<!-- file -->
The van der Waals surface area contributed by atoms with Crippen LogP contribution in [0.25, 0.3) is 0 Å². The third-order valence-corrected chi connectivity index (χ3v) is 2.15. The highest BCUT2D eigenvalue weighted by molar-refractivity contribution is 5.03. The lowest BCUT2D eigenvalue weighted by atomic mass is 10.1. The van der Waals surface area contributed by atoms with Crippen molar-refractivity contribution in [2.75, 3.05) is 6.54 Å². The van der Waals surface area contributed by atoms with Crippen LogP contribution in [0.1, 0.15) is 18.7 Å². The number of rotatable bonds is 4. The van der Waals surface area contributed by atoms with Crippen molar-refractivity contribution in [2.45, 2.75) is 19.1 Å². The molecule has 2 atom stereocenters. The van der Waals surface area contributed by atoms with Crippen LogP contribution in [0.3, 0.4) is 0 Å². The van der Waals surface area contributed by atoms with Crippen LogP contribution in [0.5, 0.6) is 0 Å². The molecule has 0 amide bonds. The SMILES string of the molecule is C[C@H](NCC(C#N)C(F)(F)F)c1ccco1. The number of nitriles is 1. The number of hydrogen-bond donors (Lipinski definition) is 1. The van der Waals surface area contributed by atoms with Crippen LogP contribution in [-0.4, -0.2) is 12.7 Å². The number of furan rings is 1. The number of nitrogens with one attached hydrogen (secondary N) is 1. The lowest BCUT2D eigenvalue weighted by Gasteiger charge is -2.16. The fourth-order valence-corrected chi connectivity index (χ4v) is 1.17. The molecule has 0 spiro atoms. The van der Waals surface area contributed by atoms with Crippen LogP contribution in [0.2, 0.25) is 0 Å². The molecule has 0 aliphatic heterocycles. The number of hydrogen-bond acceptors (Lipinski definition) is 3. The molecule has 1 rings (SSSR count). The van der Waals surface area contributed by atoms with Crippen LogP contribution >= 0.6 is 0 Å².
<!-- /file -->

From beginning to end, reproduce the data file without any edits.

The van der Waals surface area contributed by atoms with Crippen LogP contribution in [0.25, 0.3) is 0 Å². The third-order valence-corrected chi connectivity index (χ3v) is 2.15. The highest BCUT2D eigenvalue weighted by molar-refractivity contribution is 5.03. The lowest BCUT2D eigenvalue weighted by atomic mass is 10.1. The van der Waals surface area contributed by atoms with Crippen molar-refractivity contribution in [2.75, 3.05) is 6.54 Å². The van der Waals surface area contributed by atoms with Crippen LogP contribution in [0.1, 0.15) is 18.7 Å². The number of rotatable bonds is 4. The van der Waals surface area contributed by atoms with Crippen molar-refractivity contribution in [2.45, 2.75) is 19.1 Å². The molecule has 2 atom stereocenters. The van der Waals surface area contributed by atoms with Crippen LogP contribution in [0.3, 0.4) is 0 Å². The van der Waals surface area contributed by atoms with Crippen LogP contribution in [0.5, 0.6) is 0 Å². The molecule has 0 amide bonds. The SMILES string of the molecule is C[C@H](NCC(C#N)C(F)(F)F)c1ccco1. The number of nitriles is 1. The number of hydrogen-bond donors (Lipinski definition) is 1. The van der Waals surface area contributed by atoms with Crippen LogP contribution in [-0.4, -0.2) is 12.7 Å². The number of furan rings is 1. The number of nitrogens with one attached hydrogen (secondary N) is 1. The lowest BCUT2D eigenvalue weighted by Gasteiger charge is -2.16. The fourth-order valence-corrected chi connectivity index (χ4v) is 1.17. The molecule has 0 spiro atoms. The van der Waals surface area contributed by atoms with Crippen LogP contribution in [0.2, 0.25) is 0 Å². The molecule has 0 aliphatic heterocycles. The number of hydrogen-bond acceptors (Lipinski definition) is 3. The molecule has 1 rings (SSSR count). The van der Waals surface area contributed by atoms with Crippen LogP contribution >= 0.6 is 0 Å².